When Russian politicians complain about the apparently forced resignation of President Trump's National Security Adviser, that will only confirm to some American observers that General Flynn was too chummy with Russia for Trump's good. Flynn stepped down after mere weeks on the job after the media learned that recordings of his conversations with the Russian ambassador to the U.S. from before his confirmation contradicted his own account, made directly to the Vice President-elect, that he had not discussed Trump's intentions regarding the last round of sanctions against Russia imposed by the Obama administration to protest alleged Russian meddling in the 2016 presidential campaign. Flynn's offense ultimately was threefold. He may have violated the Logan Act by discussing U.S. foreign policy with a foreign diplomat while still a private citizen; he apparently lied to Vice President Pence about the content of the conversation; and as the Russians would know that he lied, he made himself theoretically vulnerable to blackmail that could compromise U.S. policy. Flynn may have been the leading Russophile on Trump's national-security team, and it would make sense for the President to replace him with someone of similar sympathies, albeit with less suspect ties to Russia, in order to counterbalance relative Russophobes like the new Secretary of Defense, who regards Russia as a "principal threat" to U.S. interests. Despite the suspicions of hard-core Russophobes here, it should be possible to favor friendlier relations with Russia, warts and all, without coming under criminal suspicion. I know it's part of internet folklore now that anyone who says anything in Russia's favor online is in Russia's employ, but for all Vladimir Putin's alleged ill-gotten gains I doubt he's that rich. Trump's security and foreign-policy appointments so far suggest that he has a healthy interest in hearing multiple points of view, if not necessarily as many as he should hear, and it might be at least as big a mistake as appointing Flynn apparently was to feel obliged to replace him with someone of the opposite viewpoint.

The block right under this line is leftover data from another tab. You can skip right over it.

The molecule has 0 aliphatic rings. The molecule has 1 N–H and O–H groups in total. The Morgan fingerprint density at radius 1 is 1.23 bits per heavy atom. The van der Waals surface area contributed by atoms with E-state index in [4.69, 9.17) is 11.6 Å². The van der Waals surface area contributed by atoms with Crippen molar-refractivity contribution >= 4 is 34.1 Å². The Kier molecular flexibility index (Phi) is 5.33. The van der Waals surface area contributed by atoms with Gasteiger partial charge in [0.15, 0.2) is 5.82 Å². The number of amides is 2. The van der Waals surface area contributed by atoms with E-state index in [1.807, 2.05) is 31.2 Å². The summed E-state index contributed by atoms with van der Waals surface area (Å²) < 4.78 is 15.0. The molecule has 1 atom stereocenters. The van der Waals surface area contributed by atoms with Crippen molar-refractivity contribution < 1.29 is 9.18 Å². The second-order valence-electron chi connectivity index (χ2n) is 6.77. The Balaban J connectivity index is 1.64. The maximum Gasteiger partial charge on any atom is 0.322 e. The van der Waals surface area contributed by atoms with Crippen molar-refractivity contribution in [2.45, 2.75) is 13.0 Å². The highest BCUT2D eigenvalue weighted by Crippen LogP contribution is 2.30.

13 February 2017